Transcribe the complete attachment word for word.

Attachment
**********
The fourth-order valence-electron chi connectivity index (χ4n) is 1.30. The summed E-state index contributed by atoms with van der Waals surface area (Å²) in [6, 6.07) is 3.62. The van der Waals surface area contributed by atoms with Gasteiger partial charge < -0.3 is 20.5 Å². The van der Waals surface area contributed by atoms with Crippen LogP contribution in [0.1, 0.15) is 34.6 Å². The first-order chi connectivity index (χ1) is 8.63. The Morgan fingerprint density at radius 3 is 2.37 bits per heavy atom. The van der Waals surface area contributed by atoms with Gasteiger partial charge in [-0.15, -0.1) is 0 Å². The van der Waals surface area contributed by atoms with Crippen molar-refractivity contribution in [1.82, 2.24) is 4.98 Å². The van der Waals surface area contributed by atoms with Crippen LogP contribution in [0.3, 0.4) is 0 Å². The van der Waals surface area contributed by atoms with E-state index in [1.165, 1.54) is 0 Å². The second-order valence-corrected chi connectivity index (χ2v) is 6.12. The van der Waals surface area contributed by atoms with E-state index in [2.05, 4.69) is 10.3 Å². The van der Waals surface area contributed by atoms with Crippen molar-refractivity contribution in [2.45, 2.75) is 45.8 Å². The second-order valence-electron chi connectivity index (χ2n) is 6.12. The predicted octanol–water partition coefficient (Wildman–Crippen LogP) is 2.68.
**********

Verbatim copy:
The fourth-order valence-electron chi connectivity index (χ4n) is 1.30. The summed E-state index contributed by atoms with van der Waals surface area (Å²) in [6, 6.07) is 3.62. The van der Waals surface area contributed by atoms with Gasteiger partial charge < -0.3 is 20.5 Å². The van der Waals surface area contributed by atoms with Crippen LogP contribution in [0.1, 0.15) is 34.6 Å². The first-order chi connectivity index (χ1) is 8.63. The Morgan fingerprint density at radius 3 is 2.37 bits per heavy atom. The van der Waals surface area contributed by atoms with Gasteiger partial charge in [-0.15, -0.1) is 0 Å². The van der Waals surface area contributed by atoms with Crippen molar-refractivity contribution in [1.82, 2.24) is 4.98 Å². The van der Waals surface area contributed by atoms with Crippen LogP contribution in [0.3, 0.4) is 0 Å². The van der Waals surface area contributed by atoms with E-state index in [1.165, 1.54) is 0 Å². The second-order valence-corrected chi connectivity index (χ2v) is 6.12. The van der Waals surface area contributed by atoms with E-state index in [2.05, 4.69) is 10.3 Å². The van der Waals surface area contributed by atoms with Crippen molar-refractivity contribution in [2.45, 2.75) is 45.8 Å². The second-order valence-electron chi connectivity index (χ2n) is 6.12. The predicted octanol–water partition coefficient (Wildman–Crippen LogP) is 2.68.